A longtime supporter of charitable efforts and community organizing, Wolf has prioritized the development of seminars for lawyers and programs for inner-city schools. He also pioneered pilot programs to videorecord civil proceedings in the courthouse.

Wolf has also been at the center of some of the most significant cases in recent years, sometimes issuing decisions that are at odds with public opinion.

He was the judge, for ­instance, who ruled last month that the state must pay for convicted murderer Michelle ­Kosilek’s sex change operation, after finding that the procedure was medically needed to treat her gender identity disorder.

In another case in 1995, he ruled that the South Boston ­Allied War Veterans Council had the right under the First Amendment to exclude gays from the Saint Patrick’s Day ­parade, going against previous state court decisions. His view was ultimately upheld by a unanimous US Supreme Court.

He oversaw the conviction last year of former House speaker Salvatore F. DiMasi, in one of the biggest political corruption trials in the state’s history.

He is best known for the hearings in the late 1990’s that exposed the FBI’s corrupt relationship with informants Stephen “The Rifleman” Flemmi and James “Whitey” Bulger.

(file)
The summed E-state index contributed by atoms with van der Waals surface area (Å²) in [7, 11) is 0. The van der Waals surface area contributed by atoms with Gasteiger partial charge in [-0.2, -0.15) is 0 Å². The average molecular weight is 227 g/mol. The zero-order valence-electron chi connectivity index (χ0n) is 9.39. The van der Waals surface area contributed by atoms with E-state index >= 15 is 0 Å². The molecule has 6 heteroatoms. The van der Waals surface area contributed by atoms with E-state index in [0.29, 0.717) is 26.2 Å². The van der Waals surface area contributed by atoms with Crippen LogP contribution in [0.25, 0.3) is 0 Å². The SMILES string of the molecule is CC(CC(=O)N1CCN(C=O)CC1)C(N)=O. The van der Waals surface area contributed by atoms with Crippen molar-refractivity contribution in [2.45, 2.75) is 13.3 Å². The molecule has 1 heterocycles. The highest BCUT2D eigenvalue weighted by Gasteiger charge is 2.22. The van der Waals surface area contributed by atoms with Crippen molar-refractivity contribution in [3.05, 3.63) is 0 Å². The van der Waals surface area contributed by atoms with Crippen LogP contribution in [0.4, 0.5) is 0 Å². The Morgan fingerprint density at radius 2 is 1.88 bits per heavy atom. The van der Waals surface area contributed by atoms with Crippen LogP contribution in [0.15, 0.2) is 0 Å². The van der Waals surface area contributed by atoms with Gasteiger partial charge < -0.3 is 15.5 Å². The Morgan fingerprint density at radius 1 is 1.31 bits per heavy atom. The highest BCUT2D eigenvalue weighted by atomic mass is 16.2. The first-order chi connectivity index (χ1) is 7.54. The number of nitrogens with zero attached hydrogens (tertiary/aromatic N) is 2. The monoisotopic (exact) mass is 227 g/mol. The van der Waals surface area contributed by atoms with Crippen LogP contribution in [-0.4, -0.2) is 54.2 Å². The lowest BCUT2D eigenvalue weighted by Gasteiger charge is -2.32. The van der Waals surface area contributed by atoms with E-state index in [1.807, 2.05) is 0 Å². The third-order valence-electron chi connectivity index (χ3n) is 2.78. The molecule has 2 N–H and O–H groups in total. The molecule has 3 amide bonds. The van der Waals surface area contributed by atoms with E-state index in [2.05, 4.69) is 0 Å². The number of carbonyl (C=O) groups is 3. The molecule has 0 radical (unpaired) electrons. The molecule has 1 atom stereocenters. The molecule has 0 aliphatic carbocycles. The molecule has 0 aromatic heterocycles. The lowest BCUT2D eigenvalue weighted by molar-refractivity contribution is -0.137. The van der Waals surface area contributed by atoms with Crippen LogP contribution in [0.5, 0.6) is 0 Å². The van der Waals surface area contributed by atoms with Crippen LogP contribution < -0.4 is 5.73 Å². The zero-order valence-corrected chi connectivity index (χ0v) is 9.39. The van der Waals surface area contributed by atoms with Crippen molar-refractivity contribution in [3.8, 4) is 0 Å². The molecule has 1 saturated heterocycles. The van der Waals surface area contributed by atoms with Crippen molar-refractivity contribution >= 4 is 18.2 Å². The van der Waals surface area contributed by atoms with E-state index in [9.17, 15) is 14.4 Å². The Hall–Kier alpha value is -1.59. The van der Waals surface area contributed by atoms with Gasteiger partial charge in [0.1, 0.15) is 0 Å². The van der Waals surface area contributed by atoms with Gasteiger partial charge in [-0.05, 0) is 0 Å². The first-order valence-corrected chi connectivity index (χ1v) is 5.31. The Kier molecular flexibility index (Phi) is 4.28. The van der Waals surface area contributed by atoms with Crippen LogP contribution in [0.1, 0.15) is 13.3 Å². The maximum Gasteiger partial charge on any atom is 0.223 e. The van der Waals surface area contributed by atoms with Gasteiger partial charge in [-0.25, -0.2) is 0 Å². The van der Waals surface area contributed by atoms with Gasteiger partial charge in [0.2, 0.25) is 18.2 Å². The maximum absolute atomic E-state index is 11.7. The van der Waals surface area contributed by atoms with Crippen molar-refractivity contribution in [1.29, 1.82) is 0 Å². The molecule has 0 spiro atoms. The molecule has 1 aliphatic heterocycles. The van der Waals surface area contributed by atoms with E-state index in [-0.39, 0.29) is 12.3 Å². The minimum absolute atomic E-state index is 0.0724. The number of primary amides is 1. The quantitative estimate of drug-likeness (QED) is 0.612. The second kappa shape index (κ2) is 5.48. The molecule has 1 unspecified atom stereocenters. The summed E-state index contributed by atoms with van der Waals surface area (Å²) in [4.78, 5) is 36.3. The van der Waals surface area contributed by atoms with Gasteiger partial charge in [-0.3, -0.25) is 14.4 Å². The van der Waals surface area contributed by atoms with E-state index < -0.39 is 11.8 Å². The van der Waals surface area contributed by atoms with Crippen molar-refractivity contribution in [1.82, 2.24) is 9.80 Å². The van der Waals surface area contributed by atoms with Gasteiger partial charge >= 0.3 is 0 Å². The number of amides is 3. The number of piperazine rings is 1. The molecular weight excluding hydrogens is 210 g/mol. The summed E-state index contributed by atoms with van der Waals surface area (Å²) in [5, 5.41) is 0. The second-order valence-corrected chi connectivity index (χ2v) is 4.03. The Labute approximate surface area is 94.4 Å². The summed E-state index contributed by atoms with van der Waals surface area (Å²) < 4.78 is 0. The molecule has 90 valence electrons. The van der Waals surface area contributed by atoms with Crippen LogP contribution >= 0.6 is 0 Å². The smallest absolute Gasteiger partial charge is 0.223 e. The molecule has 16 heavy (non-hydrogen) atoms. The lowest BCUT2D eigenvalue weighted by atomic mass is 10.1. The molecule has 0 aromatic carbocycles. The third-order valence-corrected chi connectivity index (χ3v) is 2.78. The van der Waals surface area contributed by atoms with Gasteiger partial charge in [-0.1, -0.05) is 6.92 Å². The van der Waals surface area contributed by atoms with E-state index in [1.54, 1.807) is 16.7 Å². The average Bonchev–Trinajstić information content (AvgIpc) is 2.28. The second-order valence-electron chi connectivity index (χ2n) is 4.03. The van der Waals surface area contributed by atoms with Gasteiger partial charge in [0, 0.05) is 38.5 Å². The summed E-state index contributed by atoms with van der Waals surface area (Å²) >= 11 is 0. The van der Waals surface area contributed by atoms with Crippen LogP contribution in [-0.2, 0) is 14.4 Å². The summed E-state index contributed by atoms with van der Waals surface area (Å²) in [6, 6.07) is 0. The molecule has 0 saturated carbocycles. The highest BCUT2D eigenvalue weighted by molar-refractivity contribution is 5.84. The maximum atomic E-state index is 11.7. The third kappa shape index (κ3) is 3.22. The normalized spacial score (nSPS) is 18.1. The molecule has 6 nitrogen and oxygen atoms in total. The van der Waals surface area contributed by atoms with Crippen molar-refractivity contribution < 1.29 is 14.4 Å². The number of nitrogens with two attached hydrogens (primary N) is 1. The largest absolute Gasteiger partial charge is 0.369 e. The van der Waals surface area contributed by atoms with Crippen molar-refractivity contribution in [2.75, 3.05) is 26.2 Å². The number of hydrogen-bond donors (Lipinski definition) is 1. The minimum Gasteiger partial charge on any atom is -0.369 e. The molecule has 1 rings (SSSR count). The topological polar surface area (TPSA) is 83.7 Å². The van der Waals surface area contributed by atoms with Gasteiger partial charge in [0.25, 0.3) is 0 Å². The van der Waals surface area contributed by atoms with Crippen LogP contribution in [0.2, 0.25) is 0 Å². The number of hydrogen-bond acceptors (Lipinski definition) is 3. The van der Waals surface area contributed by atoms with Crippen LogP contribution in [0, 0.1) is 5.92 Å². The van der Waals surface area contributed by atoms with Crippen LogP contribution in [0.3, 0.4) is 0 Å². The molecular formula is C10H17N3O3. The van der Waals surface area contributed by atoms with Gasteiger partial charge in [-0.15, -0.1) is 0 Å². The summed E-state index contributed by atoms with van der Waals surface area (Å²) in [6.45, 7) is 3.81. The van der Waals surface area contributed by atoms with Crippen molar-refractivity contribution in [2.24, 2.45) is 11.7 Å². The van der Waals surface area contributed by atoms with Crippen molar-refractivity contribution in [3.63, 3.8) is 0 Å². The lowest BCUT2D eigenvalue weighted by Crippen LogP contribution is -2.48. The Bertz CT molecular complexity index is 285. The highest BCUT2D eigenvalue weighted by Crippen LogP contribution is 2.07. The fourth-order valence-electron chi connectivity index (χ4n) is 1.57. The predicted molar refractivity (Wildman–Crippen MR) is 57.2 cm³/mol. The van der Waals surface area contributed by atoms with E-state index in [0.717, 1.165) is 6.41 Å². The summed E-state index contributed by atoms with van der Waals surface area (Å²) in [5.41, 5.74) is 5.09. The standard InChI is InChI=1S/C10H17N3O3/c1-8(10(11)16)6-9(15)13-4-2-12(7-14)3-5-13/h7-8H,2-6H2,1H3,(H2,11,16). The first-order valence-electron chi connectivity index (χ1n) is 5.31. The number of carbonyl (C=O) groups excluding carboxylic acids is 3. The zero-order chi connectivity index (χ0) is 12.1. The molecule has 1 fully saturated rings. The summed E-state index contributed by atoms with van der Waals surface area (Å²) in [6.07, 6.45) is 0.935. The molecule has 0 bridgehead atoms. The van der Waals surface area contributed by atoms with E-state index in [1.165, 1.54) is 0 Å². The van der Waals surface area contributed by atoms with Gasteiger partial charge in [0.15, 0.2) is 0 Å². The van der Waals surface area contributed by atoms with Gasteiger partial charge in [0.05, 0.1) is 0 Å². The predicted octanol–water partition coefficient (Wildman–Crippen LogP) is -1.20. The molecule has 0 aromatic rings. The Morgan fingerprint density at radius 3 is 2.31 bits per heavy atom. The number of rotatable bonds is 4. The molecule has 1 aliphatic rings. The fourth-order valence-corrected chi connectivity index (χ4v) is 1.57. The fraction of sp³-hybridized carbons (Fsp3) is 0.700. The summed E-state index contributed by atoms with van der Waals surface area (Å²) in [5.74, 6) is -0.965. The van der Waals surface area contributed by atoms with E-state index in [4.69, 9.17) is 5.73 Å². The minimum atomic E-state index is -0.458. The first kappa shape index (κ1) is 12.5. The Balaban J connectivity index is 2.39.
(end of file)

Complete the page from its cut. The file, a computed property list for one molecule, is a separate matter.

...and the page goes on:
“He is such an important contributor to the court; he has done things that other judges would not have done,” said ­recently retired US District Court Judge Nancy Gertner, who opposed Wolf when he was a prosecutor and she was a defense attorney and who also practiced before him when he became a judge. Then she sat with him on the bench and remarked on the Bulger hearings.

“He carried that through in a way that was entirely appropriate, extraordinarily courageous, and something we all should value,” she said.

Wolf is also known for his ­affinity for poetry and has said before in interviews that, in making critical decisions that affect peoples lives, he often finds comfort in written words.

In one example, he invoked poetry in becoming the first judge in more than a half century to sentence a defendant to death in Massachusetts, in the trial of serial killer Gary Lee Sampson.

Quoting poet W.H. Auden, he told Sampson: “You personify the wisdom of the poets’ ­insight that ‘evil is unspectacular and always human . . . And shares our bed and eats at our own table.

“We live in a nation of ­decent people who have had as their ideal a reverence for life. By committing horrific crimes that virtually compelled decent people in this community to condemn you to die, you have diminished, if not degraded, us all.”

Wolf handed out the death sentence in 2003. Earlier this year, he vacated the decision ­after finding that a juror who decided for the death sentence withheld information about her history with crime and law enforce­ment, tainting the integrity of the jury process, and he ordered a new trial. Prosecutors appealed that decision.

Milton J. Valencia
can be reached at
mvalencia@globe.com.